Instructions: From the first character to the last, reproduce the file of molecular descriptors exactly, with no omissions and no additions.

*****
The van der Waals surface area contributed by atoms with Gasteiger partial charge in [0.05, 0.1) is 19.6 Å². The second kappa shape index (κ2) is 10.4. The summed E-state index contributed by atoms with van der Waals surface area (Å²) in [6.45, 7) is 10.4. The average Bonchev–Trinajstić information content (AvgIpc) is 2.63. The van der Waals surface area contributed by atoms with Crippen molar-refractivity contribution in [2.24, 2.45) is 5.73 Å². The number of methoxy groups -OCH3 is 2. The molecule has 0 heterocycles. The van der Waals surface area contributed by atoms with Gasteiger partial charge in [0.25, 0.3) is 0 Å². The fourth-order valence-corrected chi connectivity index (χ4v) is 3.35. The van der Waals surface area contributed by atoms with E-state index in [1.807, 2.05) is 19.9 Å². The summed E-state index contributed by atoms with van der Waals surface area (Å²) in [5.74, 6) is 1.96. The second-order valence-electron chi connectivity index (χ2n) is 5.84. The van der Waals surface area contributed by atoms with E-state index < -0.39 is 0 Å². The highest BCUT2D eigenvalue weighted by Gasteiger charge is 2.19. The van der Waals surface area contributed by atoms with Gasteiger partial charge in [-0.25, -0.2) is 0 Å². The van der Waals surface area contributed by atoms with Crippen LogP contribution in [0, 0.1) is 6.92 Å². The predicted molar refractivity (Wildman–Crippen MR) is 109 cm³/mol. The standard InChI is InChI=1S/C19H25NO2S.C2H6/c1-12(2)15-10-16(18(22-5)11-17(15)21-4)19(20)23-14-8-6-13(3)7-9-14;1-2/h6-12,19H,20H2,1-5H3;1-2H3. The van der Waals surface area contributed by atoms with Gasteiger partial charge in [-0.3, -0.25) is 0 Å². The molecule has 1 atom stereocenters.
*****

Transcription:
The van der Waals surface area contributed by atoms with Gasteiger partial charge in [0.05, 0.1) is 19.6 Å². The second kappa shape index (κ2) is 10.4. The summed E-state index contributed by atoms with van der Waals surface area (Å²) in [6.45, 7) is 10.4. The average Bonchev–Trinajstić information content (AvgIpc) is 2.63. The van der Waals surface area contributed by atoms with Crippen molar-refractivity contribution in [2.24, 2.45) is 5.73 Å². The number of methoxy groups -OCH3 is 2. The molecule has 0 heterocycles. The van der Waals surface area contributed by atoms with Gasteiger partial charge in [0.25, 0.3) is 0 Å². The fourth-order valence-corrected chi connectivity index (χ4v) is 3.35. The van der Waals surface area contributed by atoms with E-state index in [1.807, 2.05) is 19.9 Å². The summed E-state index contributed by atoms with van der Waals surface area (Å²) in [5.74, 6) is 1.96. The second-order valence-electron chi connectivity index (χ2n) is 5.84. The van der Waals surface area contributed by atoms with E-state index < -0.39 is 0 Å². The highest BCUT2D eigenvalue weighted by Gasteiger charge is 2.19. The van der Waals surface area contributed by atoms with Gasteiger partial charge in [-0.25, -0.2) is 0 Å². The van der Waals surface area contributed by atoms with Crippen LogP contribution in [0, 0.1) is 6.92 Å². The predicted molar refractivity (Wildman–Crippen MR) is 109 cm³/mol. The standard InChI is InChI=1S/C19H25NO2S.C2H6/c1-12(2)15-10-16(18(22-5)11-17(15)21-4)19(20)23-14-8-6-13(3)7-9-14;1-2/h6-12,19H,20H2,1-5H3;1-2H3. The van der Waals surface area contributed by atoms with Gasteiger partial charge in [-0.3, -0.25) is 0 Å². The molecule has 1 atom stereocenters.